The waves of disinformation are already here, putting the blame again on the European Union, as in the Financial Crisis of 2008. After years of negligent state policies promoted or tolerated by ruling political parties and social majorities of each country in the EU, which have led directly to yet another avoidable crisis. After years of state inactivity in the supranational political arena, hindering European social integration, and stripping EU institutions of any real power. The culprits are, again, not we, but they: evil and foreign hands pulling invisible strings from Brussels. The Age of Populism at its … Read the rest “Winds of change and our shared European past”
Short review (behind paywall) The importance of fine-scale studies for integrating paleogenomics and archaeology, by Krishna R. Veeramah, Current Opinion in Genetics & Development (2018) 53:83-89.
Abstract (emphasis mine):
… Read the rest “The importance of fine-scale studies for integrating palaeogenomics and archaeology”
There has been an undercurrent of intellectual tension between geneticists studying human population history and archaeologists for almost 40 years. The rapid development of paleogenomics, with geneticists working on the very material discovered by archaeologists, appears to have recently heightened this tension. The relationship between these two fields thus far has largely been of a multidisciplinary nature, with archaeologists providing the raw materials for sequencing, as well as a scaffold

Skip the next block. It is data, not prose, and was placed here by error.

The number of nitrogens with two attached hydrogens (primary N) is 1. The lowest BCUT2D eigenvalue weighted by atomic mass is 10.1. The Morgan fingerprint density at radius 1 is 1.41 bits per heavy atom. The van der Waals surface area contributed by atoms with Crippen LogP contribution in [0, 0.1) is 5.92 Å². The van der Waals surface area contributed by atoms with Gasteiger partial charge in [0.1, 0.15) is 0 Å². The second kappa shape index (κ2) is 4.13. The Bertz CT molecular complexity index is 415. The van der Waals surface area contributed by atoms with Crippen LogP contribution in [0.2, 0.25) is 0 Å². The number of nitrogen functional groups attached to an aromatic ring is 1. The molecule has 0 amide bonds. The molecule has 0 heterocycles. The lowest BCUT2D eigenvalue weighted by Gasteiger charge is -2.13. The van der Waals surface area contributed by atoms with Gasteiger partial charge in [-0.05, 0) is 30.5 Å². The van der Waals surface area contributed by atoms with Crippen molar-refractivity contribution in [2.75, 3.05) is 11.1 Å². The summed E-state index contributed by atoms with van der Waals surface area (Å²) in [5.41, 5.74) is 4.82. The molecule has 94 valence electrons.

Open access On Applications of Space–Time Modelling with Open-Source 14C Age Calibration, by T. Rowan McLaughlin J Archaeol Method Theory (2018).
Abstract (emphasis mine):
… Read the rest “On applications of space-time modelling with 14C age calibration”
In archaeology, the meta-analysis of scientific dating information plays an ever-increasing role. A common thread among many recent studies contributing to this has been the development of bespoke software for summarizing and synthesizing data, identifying significant patterns therein. These are reviewed in this paper, which also contains open-source scripts for calibrating radiocarbon dates and modelling them in space and time, using the R computer language and GRASS GIS. The case studies that undertake new analysis
Interesting recent papers on Sintashta and related Volga-Ural MLBA communities, with relevant excerpts (emphasis mine):
Social Organization of the Sintashta-Petrovka Groups of the Late Bronze Age and a Cause for Origin of Social Elites (Based on Materials of the Settlement of Kamenny Ambar), by Chechushkov et al. Stratum Plus (2018) Nº2.
Abstract (official, in English):
… Read the rest “Sintashta-Petrovka and Potapovka cultures, and the cause of the Steppe EMBA – MLBA differences”
The formation of social complexity often unfolded in non-unilineal ways in those regions of the world where the surplus product remained low enough to support institutionalized power and state bureaucracy. The Bronze Age of Northern Eurasia is a vivid example where social complexity arose
News feature Divided by DNA: The uneasy relationship between archaeology and ancient genomics, Two fields in the midst of a technological revolution are struggling to reconcile their views of the past, by Ewen Callaway, Nature (2018) 555:573-576.
Interesting excerpts (emphasis mine):